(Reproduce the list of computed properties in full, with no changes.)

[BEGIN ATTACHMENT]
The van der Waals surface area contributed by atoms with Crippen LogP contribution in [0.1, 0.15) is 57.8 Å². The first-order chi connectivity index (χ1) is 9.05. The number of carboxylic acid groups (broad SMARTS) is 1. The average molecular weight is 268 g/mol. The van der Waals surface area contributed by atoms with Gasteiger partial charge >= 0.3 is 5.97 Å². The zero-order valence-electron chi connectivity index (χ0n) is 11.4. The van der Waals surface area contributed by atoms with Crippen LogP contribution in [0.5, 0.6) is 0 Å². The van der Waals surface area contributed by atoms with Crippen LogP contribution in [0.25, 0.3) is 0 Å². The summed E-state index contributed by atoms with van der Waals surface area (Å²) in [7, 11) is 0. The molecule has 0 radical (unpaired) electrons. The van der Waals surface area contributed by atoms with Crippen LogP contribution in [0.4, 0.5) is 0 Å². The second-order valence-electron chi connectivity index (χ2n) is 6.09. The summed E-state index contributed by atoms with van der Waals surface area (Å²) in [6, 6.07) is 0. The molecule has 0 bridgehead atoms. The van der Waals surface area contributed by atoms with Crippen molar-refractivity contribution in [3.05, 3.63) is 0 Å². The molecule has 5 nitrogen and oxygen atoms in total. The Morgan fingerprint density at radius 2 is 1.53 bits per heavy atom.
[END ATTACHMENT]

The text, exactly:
The van der Waals surface area contributed by atoms with Crippen LogP contribution in [0.1, 0.15) is 57.8 Å². The first-order chi connectivity index (χ1) is 9.05. The number of carboxylic acid groups (broad SMARTS) is 1. The average molecular weight is 268 g/mol. The van der Waals surface area contributed by atoms with Gasteiger partial charge >= 0.3 is 5.97 Å². The zero-order valence-electron chi connectivity index (χ0n) is 11.4. The van der Waals surface area contributed by atoms with Crippen LogP contribution in [0.5, 0.6) is 0 Å². The van der Waals surface area contributed by atoms with Crippen LogP contribution in [0.25, 0.3) is 0 Å². The summed E-state index contributed by atoms with van der Waals surface area (Å²) in [7, 11) is 0. The molecule has 0 radical (unpaired) electrons. The van der Waals surface area contributed by atoms with Crippen LogP contribution in [0.4, 0.5) is 0 Å². The second-order valence-electron chi connectivity index (χ2n) is 6.09. The summed E-state index contributed by atoms with van der Waals surface area (Å²) in [6, 6.07) is 0. The molecule has 0 bridgehead atoms. The van der Waals surface area contributed by atoms with Crippen molar-refractivity contribution in [3.05, 3.63) is 0 Å². The molecule has 5 nitrogen and oxygen atoms in total. The Morgan fingerprint density at radius 2 is 1.53 bits per heavy atom.